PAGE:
Parsley is the unsung hero of the kitchen. Tasted on its own, it has a generic “herbal” flavor, but I have never been in a commercial kitchen that didn’t use it liberally in everything from stock to salads because of its magical ability to make anything it touches taste better.
There are a few dishes that feature parsley as the core element, such as tabbouleh, and many variations of parsley-based sauces. Brazil, Argentina, France, Italy, and Afghanistan all have their own versions of a parsley sauce that can turn a simple steak or pastry into a regional specialty. So it’s about time this hero got some praise.
Parsley is thought to come from the Mediterranean region and has figured in the area’s history in both sinister and uplifting ways. The botanical name Petroselinum comes from the Greek word for stone, informed by the fact that the plant grows well in rocky areas. The Greeks made wreaths for graves with it and considered it a symbol of death. The Romans didn’t cook with it either, but used it for covering up putrid smells and bad breath. Between the two cultures, it had some unpleasant associations.
Jewish communities took a more favorable view of parsley, seeing it as a symbol of spring and using it in Passover celebrations. And both Charlemagne and Catherine de Medici were champions of it, giving the herb a rebirth of respectability.
Americans know parsley mostly as a garnish, but in Middle Eastern food it is given more prominence. The traditional Lebanese dish of tabbouleh is often seen in the States as a bulgur wheat salad with some parsley and mint tossed in, but the traditional preparation leans heavily on the parsley with the bulgur as backup. The result is an herbaceous, emerald-green salad that is a perfect accompaniment to hummus, grilled veggies, or labneh cheese.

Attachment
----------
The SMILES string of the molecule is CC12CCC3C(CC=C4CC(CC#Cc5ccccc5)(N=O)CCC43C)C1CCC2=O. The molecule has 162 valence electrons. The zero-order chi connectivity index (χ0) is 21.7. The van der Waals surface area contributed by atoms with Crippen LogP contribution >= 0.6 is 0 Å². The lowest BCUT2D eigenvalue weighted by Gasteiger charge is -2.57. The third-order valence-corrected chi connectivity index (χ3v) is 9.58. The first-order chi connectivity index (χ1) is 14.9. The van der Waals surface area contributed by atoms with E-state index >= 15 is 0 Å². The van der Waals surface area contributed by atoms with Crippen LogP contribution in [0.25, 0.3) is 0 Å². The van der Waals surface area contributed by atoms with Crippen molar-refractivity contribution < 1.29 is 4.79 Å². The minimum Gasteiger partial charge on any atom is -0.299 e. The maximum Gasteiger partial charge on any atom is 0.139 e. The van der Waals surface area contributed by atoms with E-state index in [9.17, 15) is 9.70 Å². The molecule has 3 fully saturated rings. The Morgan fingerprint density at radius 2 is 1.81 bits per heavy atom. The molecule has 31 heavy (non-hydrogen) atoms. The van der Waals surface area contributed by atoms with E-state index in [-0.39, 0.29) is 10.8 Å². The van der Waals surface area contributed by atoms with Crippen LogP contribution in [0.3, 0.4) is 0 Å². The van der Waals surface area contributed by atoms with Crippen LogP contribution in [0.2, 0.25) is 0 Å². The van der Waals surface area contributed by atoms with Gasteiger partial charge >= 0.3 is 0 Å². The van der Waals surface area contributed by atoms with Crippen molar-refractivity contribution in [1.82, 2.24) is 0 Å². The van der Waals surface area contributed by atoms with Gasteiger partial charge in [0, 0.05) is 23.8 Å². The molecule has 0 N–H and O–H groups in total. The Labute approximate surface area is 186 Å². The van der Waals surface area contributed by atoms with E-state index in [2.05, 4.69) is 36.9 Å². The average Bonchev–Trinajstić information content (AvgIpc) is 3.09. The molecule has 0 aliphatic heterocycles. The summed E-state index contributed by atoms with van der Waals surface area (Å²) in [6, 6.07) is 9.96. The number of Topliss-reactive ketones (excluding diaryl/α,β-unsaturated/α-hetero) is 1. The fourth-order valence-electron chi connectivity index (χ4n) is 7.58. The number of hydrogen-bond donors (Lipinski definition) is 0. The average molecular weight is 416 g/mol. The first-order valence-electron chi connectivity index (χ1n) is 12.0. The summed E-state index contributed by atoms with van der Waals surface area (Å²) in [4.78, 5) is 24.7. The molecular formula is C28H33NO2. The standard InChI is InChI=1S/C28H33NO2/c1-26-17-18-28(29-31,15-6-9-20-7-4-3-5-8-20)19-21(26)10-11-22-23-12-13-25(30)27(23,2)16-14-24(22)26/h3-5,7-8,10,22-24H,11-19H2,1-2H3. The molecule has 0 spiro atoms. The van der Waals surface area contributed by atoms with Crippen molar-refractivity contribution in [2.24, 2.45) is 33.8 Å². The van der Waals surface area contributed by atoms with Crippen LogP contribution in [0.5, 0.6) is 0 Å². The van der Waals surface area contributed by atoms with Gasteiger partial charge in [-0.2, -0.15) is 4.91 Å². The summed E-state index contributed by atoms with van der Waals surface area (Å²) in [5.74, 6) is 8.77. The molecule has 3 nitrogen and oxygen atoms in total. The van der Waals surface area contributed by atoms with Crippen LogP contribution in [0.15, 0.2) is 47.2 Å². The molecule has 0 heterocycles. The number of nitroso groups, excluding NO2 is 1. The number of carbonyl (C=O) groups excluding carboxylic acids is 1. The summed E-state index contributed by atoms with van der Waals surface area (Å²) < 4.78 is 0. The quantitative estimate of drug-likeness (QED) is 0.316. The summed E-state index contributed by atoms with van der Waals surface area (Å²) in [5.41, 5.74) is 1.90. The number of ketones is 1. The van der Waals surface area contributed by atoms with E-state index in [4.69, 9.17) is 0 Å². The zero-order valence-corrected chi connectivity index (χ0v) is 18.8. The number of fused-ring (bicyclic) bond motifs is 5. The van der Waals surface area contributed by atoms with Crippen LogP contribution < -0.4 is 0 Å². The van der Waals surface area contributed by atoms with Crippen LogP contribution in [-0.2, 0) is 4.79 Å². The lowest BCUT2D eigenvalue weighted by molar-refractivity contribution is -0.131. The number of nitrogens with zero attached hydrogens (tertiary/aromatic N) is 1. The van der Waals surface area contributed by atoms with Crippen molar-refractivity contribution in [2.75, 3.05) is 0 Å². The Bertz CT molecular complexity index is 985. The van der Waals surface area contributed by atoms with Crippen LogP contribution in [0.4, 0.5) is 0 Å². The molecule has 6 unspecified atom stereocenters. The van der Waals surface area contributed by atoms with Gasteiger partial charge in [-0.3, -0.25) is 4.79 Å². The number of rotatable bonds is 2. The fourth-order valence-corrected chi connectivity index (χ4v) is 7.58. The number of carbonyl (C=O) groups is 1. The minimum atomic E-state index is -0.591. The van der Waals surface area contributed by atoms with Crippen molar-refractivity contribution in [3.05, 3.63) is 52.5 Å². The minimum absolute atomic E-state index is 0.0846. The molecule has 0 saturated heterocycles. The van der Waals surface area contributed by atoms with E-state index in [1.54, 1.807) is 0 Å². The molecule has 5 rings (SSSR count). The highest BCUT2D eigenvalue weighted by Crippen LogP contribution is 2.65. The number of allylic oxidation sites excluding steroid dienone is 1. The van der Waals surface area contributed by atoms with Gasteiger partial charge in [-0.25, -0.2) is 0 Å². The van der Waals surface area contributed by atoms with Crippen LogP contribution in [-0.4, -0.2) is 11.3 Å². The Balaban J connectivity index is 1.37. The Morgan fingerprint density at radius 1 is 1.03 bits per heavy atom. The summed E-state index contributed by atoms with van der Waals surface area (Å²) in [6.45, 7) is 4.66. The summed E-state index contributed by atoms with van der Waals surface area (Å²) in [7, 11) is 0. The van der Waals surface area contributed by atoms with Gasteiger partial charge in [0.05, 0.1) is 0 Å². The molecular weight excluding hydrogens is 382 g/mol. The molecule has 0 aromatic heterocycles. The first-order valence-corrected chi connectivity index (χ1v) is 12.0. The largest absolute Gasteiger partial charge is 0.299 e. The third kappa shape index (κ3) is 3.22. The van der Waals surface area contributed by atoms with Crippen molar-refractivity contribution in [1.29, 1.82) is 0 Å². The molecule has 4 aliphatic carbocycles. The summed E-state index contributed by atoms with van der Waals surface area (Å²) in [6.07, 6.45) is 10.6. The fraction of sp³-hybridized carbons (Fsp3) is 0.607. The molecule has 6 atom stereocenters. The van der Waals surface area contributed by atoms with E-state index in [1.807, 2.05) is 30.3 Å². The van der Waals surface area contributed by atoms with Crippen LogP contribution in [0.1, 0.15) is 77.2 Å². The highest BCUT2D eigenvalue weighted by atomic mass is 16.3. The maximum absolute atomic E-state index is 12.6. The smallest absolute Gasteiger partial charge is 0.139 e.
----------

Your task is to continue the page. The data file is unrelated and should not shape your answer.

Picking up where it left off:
Perhaps the most underutilized purpose for parsley is as a sauce. Basil pesto has hoarded all of the attention for herb-based sauces for a few decades, but I think it is time to show off parsley’s attributes as an all-purpose condiment.
Chimichurri, the Argentinian sauce of parsley, vinegar, garlic, oregano, and red pepper, is among the most well-known. The French make a similar sauce, called persillade, with parsley and garlic, and the Italians have salsa verde, which is parsley, capers, anchovies, and garlic. The Italians also make gremolata, parsley, garlic, and lemon, to go over traditional osso buco. In Afghanistan, they make a parsley-centric sauce to go with savory pastries called bolani.
The parsley sauce I make is a variation of all of these, depending on what other herbs are looking good at the time and what I’m planning on making for dinner. I started making chimichurri years ago to go with grilled steak, but found it was even better on sautéed potatoes. Since then, the chimichurri has morphed into a malleable sauce that goes with anything. If I’m serving chicken, I might add lemon and rosemary. If the entrée is grilled pork, I may steer toward cilantro and extra garlic.
The additions vary, but every batch of chimichurri starts with a base of at least one full cup of large-leaf parsley, and there is never any left over because we slather it over everything. I have also found that while a basil pesto can go wrong in 10 different ways, the parsley sauce always tastes good, no matter what I put in it.
I could have called this “salsa verde,” or any of the names given to parsley-based sauces, but “chimichurri” sounds the best. The one variable is the herb other than parsley. I listed rosemary, but you can use cilantro, basil, thyme, dill, or any combination. Thyme, rosemary, and oregano have strong flavors, so use them sparingly, but basil, cilantro, and dill can be tossed in liberally. Use this on anything: grilled steak, steamed corn, roasted potatoes, rice—the list is endless.
Makes 1 cup
- 1 cup flat-leaf parsley leaves
- 1 garlic clove
- Juice of 1/4 lemon
- Leaves from 1 sprig fresh rosemary or preferred herb
- 1 teaspoon kosher salt
- 1 strip lemon zest
- 1 tablespoon capers
- 1/2 teaspoon red pepper flakes
- Black pepper, to taste
- 1/4 cup olive oil
Place all of the ingredients, except for the oil, in a food processor and puree until it nearly smooth, scraping down the work bowl as needed.
With the food processor running, slowly add the oil and puree until emulsified.
If not using immediately, refrigerate and allow it to come to room temperature before serving.
Excerpted with permission from “Vegetables: The Ultimate Cookbook” by Laura Sorkin, published by Cider Mill Press.